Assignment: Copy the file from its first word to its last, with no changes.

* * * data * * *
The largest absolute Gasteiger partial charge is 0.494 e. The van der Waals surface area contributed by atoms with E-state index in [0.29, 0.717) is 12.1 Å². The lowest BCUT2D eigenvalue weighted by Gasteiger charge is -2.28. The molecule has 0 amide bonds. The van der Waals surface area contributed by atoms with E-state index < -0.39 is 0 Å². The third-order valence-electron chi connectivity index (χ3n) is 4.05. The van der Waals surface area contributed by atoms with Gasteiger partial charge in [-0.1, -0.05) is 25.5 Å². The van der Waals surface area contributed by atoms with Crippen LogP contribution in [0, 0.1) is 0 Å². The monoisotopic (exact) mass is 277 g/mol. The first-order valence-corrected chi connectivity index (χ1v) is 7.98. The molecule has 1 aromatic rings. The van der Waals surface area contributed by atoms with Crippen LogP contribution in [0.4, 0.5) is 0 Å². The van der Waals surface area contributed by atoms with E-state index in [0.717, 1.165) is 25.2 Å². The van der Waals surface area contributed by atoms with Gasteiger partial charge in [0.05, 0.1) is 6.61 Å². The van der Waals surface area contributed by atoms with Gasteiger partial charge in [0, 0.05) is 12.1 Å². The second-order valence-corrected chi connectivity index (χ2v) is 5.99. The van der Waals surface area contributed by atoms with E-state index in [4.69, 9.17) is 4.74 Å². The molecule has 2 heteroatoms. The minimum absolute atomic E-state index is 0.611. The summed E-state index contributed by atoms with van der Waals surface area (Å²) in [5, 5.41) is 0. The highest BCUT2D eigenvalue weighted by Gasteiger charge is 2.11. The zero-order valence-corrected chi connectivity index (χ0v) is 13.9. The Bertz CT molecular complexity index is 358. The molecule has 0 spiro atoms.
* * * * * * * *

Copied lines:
The largest absolute Gasteiger partial charge is 0.494 e. The van der Waals surface area contributed by atoms with E-state index in [0.29, 0.717) is 12.1 Å². The lowest BCUT2D eigenvalue weighted by Gasteiger charge is -2.28. The molecule has 0 amide bonds. The van der Waals surface area contributed by atoms with E-state index < -0.39 is 0 Å². The third-order valence-electron chi connectivity index (χ3n) is 4.05. The van der Waals surface area contributed by atoms with Gasteiger partial charge in [-0.1, -0.05) is 25.5 Å². The van der Waals surface area contributed by atoms with Crippen LogP contribution in [0, 0.1) is 0 Å². The monoisotopic (exact) mass is 277 g/mol. The first-order valence-corrected chi connectivity index (χ1v) is 7.98. The molecule has 1 aromatic rings. The van der Waals surface area contributed by atoms with Crippen LogP contribution in [0.4, 0.5) is 0 Å². The van der Waals surface area contributed by atoms with E-state index in [0.717, 1.165) is 25.2 Å². The van der Waals surface area contributed by atoms with Gasteiger partial charge in [0.05, 0.1) is 6.61 Å². The van der Waals surface area contributed by atoms with Gasteiger partial charge in [0, 0.05) is 12.1 Å². The second-order valence-corrected chi connectivity index (χ2v) is 5.99. The van der Waals surface area contributed by atoms with E-state index in [4.69, 9.17) is 4.74 Å². The molecule has 2 heteroatoms. The minimum absolute atomic E-state index is 0.611. The summed E-state index contributed by atoms with van der Waals surface area (Å²) in [5, 5.41) is 0. The highest BCUT2D eigenvalue weighted by Gasteiger charge is 2.11. The zero-order valence-corrected chi connectivity index (χ0v) is 13.9. The Bertz CT molecular complexity index is 358. The molecule has 0 spiro atoms.